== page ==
Killington, VT: 12/16/12

If skiers are wondering if The Beast is back, the answer is a rousing “I have no idea what that means.” However, I did ski at Killington today and if it had been with William Faulkner he might have called his book the Sound and Sting of the Fury.

Early season isn’t my favorite time to ski, but because skiing is my favorite activity I’m compelled to take advantage. In turn, yesterday was the last day to take advantage of a 2-1 ticket deal from Ski Magazine. So a few motivated friends met up to make turns in the face of a cruel wind and the double-edged sword of an ideal snowmaking window before Christmas break.

As always, being out early sure helped. Visibility was tough all day, but empty early runs on Superstar accelerated the process of getting comfortable on skis again. You couldn’t see if you were about to ski into an erratic mogul or a falling skier, so it was important to use the force to feel the snow underneath.

Cascade was the trail of the day. A large and scary “Experts Only” sign up top yielded to a perfect bump line for brave skiers that could navigate the ice, loose rocks, and wind at the gondola terminal. It was pretty gruesome, but a clear alternative to the white ribbons that had become clutter with skiers by midday.

A couple of hours in, I noticed that it was actually snowing at a decent clip, too. That snow mixed in well with the man made, and made the afternoon very pleasant. It was a great day. Nothing beats skiing in falling snow because it holds in the air a promise of better turns tomorrow, and hopefully for all of us.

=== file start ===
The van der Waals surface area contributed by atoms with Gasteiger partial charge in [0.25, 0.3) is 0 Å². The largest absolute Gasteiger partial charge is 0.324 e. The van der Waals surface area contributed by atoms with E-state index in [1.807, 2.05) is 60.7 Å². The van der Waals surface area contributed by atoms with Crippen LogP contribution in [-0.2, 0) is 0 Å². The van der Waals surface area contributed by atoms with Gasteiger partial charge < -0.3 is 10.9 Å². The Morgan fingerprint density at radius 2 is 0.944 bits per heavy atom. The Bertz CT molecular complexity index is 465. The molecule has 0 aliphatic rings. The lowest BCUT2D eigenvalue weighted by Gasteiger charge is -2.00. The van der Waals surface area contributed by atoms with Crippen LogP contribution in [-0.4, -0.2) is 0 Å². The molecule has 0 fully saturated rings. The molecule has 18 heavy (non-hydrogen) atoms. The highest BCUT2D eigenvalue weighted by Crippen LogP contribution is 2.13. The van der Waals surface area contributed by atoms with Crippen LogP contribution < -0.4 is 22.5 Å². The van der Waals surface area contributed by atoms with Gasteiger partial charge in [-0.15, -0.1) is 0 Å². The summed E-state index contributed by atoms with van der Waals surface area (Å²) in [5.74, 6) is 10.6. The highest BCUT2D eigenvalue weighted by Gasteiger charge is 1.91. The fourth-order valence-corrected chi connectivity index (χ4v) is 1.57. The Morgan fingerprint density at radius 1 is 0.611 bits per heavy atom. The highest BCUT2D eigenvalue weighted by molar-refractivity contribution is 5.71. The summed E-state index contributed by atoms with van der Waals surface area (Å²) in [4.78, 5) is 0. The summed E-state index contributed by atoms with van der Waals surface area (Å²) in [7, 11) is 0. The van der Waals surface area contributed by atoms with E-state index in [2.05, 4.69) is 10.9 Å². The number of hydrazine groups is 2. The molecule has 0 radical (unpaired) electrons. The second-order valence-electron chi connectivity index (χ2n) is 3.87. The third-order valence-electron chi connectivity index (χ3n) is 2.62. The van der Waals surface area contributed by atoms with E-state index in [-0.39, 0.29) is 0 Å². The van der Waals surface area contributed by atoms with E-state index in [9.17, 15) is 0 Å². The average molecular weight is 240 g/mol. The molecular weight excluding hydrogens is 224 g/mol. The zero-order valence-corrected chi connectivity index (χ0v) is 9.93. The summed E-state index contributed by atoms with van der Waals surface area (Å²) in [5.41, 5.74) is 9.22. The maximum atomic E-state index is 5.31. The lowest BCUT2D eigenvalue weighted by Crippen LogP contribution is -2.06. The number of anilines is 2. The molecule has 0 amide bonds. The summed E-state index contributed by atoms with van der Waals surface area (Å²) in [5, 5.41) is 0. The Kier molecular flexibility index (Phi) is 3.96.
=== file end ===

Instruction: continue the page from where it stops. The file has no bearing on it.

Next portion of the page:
Get Your Carve On

Skiing on hard surfaces is at times unavoidable. Unlike skiing on soft snow, on hardpack you’re often putting 80 or 90% of your weight on your outside ski. That doesn’t mean that you can’t get more performance from the inside ski. In fact the more you use your inside ski, the easier it will be to carve on any surface.

Start with a wide stance placing your feet under your hips. If you’re too narrow you can’t use that inside ski to your advantage. If you naturally ski in a narrow stance make a run with an imaginary beach ball between your legs. Practice some railroad track turns in this way and use your little toe to “slice” the snow.

In the past, instructors advocated a big lead change: at the beginning of the turn the new outside ski tip was ahead of the other ski so that the body was pointed down the hill. This counter allowed the skier to use the body like an uncoiling spring to get the skis to turn faster. This type of turn is still helpful if you are skiing off piste, in The Slides or in any situation where you have to turn in a tight spot.

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NY Ski Magazine: Québec’s Laurentians

Last winter, I completed my tour of Québec’s three ski regions with a five-day visit to the Laurentians, an hour northwest of Montréal.

Tremblant Village, Quebec Laurentians
Tremblant Village

Due to the fact that the offerings there comprise an extremely popular full-service resort along with a dozen or so local hills (all 1,000 vertical feet or less), the Laurentians tend to get less attention from south-of-the-border skiers than the Eastern Townships and the mountains north of Quebec City, and understandably so.

That said, if you can put your usual expectations aside, it’s an interesting trip that mixes large and small: fun off-the-beaten-path hills, cute villages, great food, friendly locals, along with a couple days in the second biggest French-speaking city in the world, if you’re so inclined…

NY Ski Magazine
Québec’s Laurentians: The Autoroute-15 Ski Corridor